Small Steps – Understanding The Neuro-physiological Roots of Mental Illness

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By Leo Meyer

Why do some people suffer from mental disorders and others not?

“I became depressed following my divorce, I began getting panic attacks after a long-haul flight, I am obsessive compulsive because of my upbringing, I lack confidence because my parents were too critical…”

Do our circumstances really make us who we are? We all know of people who have experienced extreme traumas, yet who emerged unscathed or even strengthened.

Why is this the case?

For the past 100 years, modern psychology has focusedit’s efforts on unpicking the circumstantial history that leads to mental illness. However, we would propose that our mental stability is not solely governed by our conscious minds.

The conscious brain, the bit which converses with a psychotherapist, represents only 20% of our total brain mass yet it is the other 80% which largely controls our drives, emotions, impulses and desires.Known as‘the lizard brain’, because itwas the first part of the human brain to evolve it controls many of the systems that we depend on to function. As hunter-gatherers we would not have survived had our automatic unthinking reactions not been working fully. These include balance, coordination, listening skills, eye functioning, and our fight and flight responses.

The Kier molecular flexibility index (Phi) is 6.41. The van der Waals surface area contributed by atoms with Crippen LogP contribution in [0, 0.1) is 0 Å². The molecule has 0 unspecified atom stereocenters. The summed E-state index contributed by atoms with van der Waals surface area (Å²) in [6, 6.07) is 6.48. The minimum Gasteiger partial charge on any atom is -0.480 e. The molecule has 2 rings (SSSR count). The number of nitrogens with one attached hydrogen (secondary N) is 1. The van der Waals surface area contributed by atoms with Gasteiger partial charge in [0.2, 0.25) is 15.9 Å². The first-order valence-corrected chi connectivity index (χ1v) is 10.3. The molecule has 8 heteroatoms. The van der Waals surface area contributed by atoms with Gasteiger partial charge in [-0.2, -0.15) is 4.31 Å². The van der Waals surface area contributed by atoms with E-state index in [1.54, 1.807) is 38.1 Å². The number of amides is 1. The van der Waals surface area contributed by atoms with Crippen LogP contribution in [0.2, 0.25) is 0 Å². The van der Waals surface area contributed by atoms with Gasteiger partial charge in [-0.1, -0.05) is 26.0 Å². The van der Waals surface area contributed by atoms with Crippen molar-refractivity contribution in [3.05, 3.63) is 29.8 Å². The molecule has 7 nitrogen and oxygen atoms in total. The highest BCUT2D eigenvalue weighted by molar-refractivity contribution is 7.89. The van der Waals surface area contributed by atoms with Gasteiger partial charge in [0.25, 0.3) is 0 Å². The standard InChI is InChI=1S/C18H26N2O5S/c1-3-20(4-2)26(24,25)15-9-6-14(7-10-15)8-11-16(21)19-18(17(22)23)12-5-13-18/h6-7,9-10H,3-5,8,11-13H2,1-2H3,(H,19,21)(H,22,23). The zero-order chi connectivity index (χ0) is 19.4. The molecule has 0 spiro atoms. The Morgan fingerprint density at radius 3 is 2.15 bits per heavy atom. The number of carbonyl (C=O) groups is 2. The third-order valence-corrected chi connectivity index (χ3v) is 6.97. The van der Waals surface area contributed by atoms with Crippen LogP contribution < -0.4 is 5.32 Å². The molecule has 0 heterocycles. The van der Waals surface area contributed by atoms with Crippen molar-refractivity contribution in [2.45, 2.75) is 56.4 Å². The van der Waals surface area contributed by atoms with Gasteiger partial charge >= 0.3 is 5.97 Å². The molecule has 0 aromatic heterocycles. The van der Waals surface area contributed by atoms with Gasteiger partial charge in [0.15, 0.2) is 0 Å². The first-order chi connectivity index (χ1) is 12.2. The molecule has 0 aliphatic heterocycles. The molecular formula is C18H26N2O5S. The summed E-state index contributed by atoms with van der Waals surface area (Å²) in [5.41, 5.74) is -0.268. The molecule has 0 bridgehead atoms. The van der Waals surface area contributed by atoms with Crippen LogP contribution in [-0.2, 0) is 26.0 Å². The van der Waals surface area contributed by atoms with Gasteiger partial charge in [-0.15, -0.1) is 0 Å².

We kid ourselves that our conscious minds are in control and often post-rationalise our behaviour, to fit with our cognitive idea of ourselves. However much as we like to think so, we are not really in the driving seat for it is the health of our lizard brain, that ultimately governs our resilience to the stresses and strains of everyday life. It has also been shown, by an eminent French ENT doctor called Guy Bérard that even the way we hear has an impact on our behavior.

Our brains do not exist in pickled jars, isolated from our bodies.In order for our brains to function properly all support systems need to work properly. For example, blood needs to bring oxygen, our gut needs to make the right chemicals, and our liver and our kidneys must excrete the many toxins we are surrounded by.

What separates those who buckle under the stresses and strains of life from those who dust it off, is the balanced functioning of all these interdependent systems.

For example, an adult who suffers from agoraphobia may have distorted spatial awareness and balance skills. A child labeled as autistic, because they avoid social contact and interaction, may, in fact, be suffering from hyper acute hearing, which makes it uncomfortable and even painful for them to talk and listen to others. Many anxiety and panic disorders may be underpinned by a persisting infant survival reflex (the ‘Moro’) which makes people involuntarily overreact to any perceived threats in their environment. There is also evidence of a specific distortion in the hearing pathwaywhich can aggravate the right brain hemisphere to the point of suicidal depression.

Fortunately, it is possible to help correct these underlying imbalances via a range of interventions aiming to normalize lower brain functions. These include a reflex integration program, Bérard Auditory Integration Training, Cranial Osteopathy and very targeted nutritional/biomedical therapy. The Key Clinic was established as a multi-disciplinary practice to help free individuals from the chains, which restrict their recovery, and in so doing, build up their resilience.


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